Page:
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English and Comparative Literature

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The Lecturer

Rachel Long

‘I Blame my Mother, she blames me’ is a creative work of extended poetic prose by emerging poet, spoken word artist and Goldsmith’s Creative & Life Writing MA student, Rachel Long. It explores in verse a mother-daughter relationship strained by an absent father, a social, cultural and religious disparity in relation to sex and the men that have left them, between a single black African mother and her mixed raced daughter. It deals with the ways in which the daughter attempts to resolve her ‘Daddy issues’ by seeking him in other men, often finding herself in empty cycles and vulnerable to abuse, when her mother is working nights, or at church; her own coping mechanism for her depression and failures.

Sun, 27 Apr 14 2

Sexual Hearsay In The Discourse Around Malcolm X

Khary Polk

Khary Polk writes about race, sexuality, and the movement of African American soldiers around the world. He is Assistant Professor of Black Studies & Sexuality, Women’s and Gender Studies at Amherst College. Polk received his PhD in American Studies from New York University, and has published in Why Are Faggots So Afraid of Faggots?: Flaming Challenges to Masculinity Objectification, and the Desire to Conform,Biography: An Interdisciplinary Quarterly, Women’s Studies Quarterly,The Studio Museum in Harlem, If We Have To Take Tomorrow, Corpus,The Journal of Negro History, and Think Again. His current book project is Subaltern Soldiers: Race, Sexuality, and American Militarism, 1898-1948.

Sun, 27 Apr 14 2

The Erotic Imagination

Michele Roberts

MICHÈLE ROBERTS is the author of twelve highly acclaimed novels, including The Looking Glass and Daughters of the House which won the WH Smith Literary Award and was shortlisted for the Booker Prize. Her memoir Paper Houses was BBC Radio 4's Book of the Week in June 2007. She has also published poetry and short stories, most recently collected in Mud-stories of sex and love (2010). Half-English and half-French, Michèle Roberts lives in London and in the Mayenne, France. She is Emeritus Professor of Creative Writing at the University of East Anglia.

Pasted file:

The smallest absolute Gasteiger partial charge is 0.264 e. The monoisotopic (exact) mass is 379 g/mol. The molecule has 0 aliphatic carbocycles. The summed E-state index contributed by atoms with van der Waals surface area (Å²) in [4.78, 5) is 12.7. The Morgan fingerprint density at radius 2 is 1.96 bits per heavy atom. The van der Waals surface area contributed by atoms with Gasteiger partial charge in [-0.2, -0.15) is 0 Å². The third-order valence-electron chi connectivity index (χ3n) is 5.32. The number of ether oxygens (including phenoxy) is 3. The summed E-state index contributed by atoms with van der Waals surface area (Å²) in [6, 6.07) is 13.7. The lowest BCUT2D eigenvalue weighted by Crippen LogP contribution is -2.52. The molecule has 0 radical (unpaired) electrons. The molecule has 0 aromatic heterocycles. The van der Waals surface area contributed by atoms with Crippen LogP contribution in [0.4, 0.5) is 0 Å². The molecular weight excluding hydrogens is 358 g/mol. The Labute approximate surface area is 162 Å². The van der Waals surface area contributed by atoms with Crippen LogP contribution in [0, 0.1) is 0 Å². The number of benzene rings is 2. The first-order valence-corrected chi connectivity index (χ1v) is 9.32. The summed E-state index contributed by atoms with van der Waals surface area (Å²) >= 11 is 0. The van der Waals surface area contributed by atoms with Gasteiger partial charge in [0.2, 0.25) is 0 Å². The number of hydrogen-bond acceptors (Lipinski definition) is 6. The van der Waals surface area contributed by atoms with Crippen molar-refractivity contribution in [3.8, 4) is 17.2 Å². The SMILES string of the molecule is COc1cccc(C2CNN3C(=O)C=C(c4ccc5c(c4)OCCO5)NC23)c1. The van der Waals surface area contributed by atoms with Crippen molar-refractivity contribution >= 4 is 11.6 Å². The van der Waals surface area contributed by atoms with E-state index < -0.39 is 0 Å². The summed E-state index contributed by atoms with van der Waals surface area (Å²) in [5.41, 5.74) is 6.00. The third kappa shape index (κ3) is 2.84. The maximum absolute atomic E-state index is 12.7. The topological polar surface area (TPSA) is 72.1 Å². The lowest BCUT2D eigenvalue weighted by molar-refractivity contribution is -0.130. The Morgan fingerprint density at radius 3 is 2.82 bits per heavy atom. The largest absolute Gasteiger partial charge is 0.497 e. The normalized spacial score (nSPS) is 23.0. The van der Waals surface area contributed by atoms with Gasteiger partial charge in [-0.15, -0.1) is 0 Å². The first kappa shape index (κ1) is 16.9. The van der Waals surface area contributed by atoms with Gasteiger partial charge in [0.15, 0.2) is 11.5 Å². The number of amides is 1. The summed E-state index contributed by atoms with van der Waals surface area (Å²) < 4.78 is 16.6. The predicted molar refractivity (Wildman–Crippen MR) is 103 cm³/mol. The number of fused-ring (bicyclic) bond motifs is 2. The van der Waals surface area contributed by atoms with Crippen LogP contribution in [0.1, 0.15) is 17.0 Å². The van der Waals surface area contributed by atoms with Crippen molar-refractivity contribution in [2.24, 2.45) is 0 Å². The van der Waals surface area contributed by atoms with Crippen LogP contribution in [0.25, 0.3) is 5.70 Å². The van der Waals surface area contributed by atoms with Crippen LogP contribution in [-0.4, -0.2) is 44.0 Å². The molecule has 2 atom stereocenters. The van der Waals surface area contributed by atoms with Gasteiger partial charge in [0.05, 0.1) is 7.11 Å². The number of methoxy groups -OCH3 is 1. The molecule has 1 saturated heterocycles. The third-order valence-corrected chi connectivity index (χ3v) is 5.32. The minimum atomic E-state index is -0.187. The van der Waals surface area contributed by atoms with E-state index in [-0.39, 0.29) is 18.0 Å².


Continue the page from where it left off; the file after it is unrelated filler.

Sun, 13 Apr 14 2

‘ A Lamp of Moorish Workmanship’: Illuminating Sexual Otherness through Orientalism in The Picture of Dorian Gray

Winnie M Li

From the perfumed verse of Baudelaire to the ‘fleshly’ poetry of Swinburne, from the extravagant and perverse sensory experiences of Des Esseintes in A rebours to the refined visual aesthetics of Dorian Gray, we encounter corresponding senses (synaesthesia) and extreme sensations, intensified by nervous or pathological psychological states. Reading Decadence, from ancient times to the present day, is to indulge in voluptuous pleasures (and pain), to sample exotic tastes and sounds, and to envisage states of mind in highly visual terms. ‘For each emotion’, as Oscar Wilde imagined for his drama, Salomé (1894), ‘a new perfume’. This interdisciplinary conference explores the relationship of Decadence and the senses, and the ways in which Decadent writers attempt to capture fleeting sensations. It is an opportunity to trace common visual, aural and ‘perfumed’ motifs in Decadent works, and to reflect on the extent to which the senses are important to our understanding of the tradition.

Sun, 13 Apr 14 2

‘A Dead Art’: Oscar Wilde, Agha Shahid Ali, and the Dacc a Gauzes

Robert Stilling

From the perfumed verse of Baudelaire to the ‘fleshly’ poetry of Swinburne, from the extravagant and perverse sensory experiences of Des Esseintes in A rebours to the refined visual aesthetics of Dorian Gray, we encounter corresponding senses (synaesthesia) and extreme sensations, intensified by nervous or pathological psychological states. Reading Decadence, from ancient times to the present day, is to indulge in voluptuous pleasures (and pain), to sample exotic tastes and sounds, and to envisage states of mind in highly visual terms. ‘For each emotion’, as Oscar Wilde imagined for his drama, Salomé (1894), ‘a new perfume’. This interdisciplinary conference explores the relationship of Decadence and the senses, and the ways in which Decadent writers attempt to capture fleeting sensations. It is an opportunity to trace common visual, aural and ‘perfumed’ motifs in Decadent works, and to reflect on the extent to which the senses are important to our understanding of the tradition.

Sun, 13 Apr 14 2